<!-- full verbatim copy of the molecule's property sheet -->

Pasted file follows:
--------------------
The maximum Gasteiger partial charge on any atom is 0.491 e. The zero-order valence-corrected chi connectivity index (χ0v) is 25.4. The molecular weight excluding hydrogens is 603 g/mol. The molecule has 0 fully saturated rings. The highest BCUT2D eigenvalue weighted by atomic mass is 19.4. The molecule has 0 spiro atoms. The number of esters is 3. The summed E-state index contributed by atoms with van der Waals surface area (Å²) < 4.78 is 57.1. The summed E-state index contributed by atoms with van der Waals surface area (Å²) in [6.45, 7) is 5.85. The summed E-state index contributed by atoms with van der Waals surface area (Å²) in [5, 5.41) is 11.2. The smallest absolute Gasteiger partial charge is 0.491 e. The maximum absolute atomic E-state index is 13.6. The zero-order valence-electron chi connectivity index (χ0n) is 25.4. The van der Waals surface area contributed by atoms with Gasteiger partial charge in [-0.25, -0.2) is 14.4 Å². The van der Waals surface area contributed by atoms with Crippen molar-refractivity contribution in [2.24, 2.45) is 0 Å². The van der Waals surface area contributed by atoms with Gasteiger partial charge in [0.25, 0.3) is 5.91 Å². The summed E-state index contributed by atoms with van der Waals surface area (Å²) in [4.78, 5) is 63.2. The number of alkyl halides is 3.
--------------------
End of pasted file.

The maximum Gasteiger partial charge on any atom is 0.491 e. The zero-order valence-corrected chi connectivity index (χ0v) is 25.4. The molecular weight excluding hydrogens is 603 g/mol. The molecule has 0 fully saturated rings. The highest BCUT2D eigenvalue weighted by atomic mass is 19.4. The molecule has 0 spiro atoms. The number of esters is 3. The summed E-state index contributed by atoms with van der Waals surface area (Å²) < 4.78 is 57.1. The summed E-state index contributed by atoms with van der Waals surface area (Å²) in [6.45, 7) is 5.85. The summed E-state index contributed by atoms with van der Waals surface area (Å²) in [5, 5.41) is 11.2. The smallest absolute Gasteiger partial charge is 0.491 e. The maximum absolute atomic E-state index is 13.6. The zero-order valence-electron chi connectivity index (χ0n) is 25.4. The van der Waals surface area contributed by atoms with Gasteiger partial charge in [-0.25, -0.2) is 14.4 Å². The van der Waals surface area contributed by atoms with Crippen molar-refractivity contribution in [2.24, 2.45) is 0 Å². The van der Waals surface area contributed by atoms with Gasteiger partial charge in [0.25, 0.3) is 5.91 Å². The summed E-state index contributed by atoms with van der Waals surface area (Å²) in [4.78, 5) is 63.2. The number of alkyl halides is 3.